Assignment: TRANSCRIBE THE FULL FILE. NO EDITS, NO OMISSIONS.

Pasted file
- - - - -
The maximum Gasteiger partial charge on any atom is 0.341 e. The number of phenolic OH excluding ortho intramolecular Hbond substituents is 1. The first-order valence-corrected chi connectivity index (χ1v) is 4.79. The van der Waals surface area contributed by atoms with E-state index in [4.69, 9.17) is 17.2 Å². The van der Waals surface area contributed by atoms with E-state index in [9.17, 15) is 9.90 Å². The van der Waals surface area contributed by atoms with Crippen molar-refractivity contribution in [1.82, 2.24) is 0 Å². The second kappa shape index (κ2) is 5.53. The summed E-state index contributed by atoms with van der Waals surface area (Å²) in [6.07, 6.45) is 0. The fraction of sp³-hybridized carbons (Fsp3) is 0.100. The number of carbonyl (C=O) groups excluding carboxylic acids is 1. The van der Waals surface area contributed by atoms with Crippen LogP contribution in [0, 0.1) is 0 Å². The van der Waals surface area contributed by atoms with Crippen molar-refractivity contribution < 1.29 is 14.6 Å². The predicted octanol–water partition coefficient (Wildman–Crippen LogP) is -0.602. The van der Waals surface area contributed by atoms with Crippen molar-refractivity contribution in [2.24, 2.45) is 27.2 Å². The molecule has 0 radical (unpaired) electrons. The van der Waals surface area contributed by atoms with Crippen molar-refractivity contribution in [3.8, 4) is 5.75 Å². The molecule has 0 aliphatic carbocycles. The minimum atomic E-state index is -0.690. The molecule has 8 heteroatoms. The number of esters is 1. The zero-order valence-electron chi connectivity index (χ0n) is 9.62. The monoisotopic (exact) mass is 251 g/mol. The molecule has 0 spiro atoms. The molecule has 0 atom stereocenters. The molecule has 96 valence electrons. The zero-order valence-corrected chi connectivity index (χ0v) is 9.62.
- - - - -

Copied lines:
The maximum Gasteiger partial charge on any atom is 0.341 e. The number of phenolic OH excluding ortho intramolecular Hbond substituents is 1. The first-order valence-corrected chi connectivity index (χ1v) is 4.79. The van der Waals surface area contributed by atoms with E-state index in [4.69, 9.17) is 17.2 Å². The van der Waals surface area contributed by atoms with E-state index in [9.17, 15) is 9.90 Å². The van der Waals surface area contributed by atoms with Crippen molar-refractivity contribution in [1.82, 2.24) is 0 Å². The second kappa shape index (κ2) is 5.53. The summed E-state index contributed by atoms with van der Waals surface area (Å²) in [6.07, 6.45) is 0. The fraction of sp³-hybridized carbons (Fsp3) is 0.100. The number of carbonyl (C=O) groups excluding carboxylic acids is 1. The van der Waals surface area contributed by atoms with Crippen LogP contribution in [0, 0.1) is 0 Å². The van der Waals surface area contributed by atoms with Crippen molar-refractivity contribution < 1.29 is 14.6 Å². The predicted octanol–water partition coefficient (Wildman–Crippen LogP) is -0.602. The van der Waals surface area contributed by atoms with Crippen molar-refractivity contribution in [2.24, 2.45) is 27.2 Å². The molecule has 0 radical (unpaired) electrons. The van der Waals surface area contributed by atoms with Crippen molar-refractivity contribution in [3.8, 4) is 5.75 Å². The molecule has 0 aliphatic carbocycles. The minimum atomic E-state index is -0.690. The molecule has 8 heteroatoms. The number of esters is 1. The zero-order valence-electron chi connectivity index (χ0n) is 9.62. The monoisotopic (exact) mass is 251 g/mol. The molecule has 0 spiro atoms. The molecule has 0 atom stereocenters. The molecule has 96 valence electrons. The zero-order valence-corrected chi connectivity index (χ0v) is 9.62.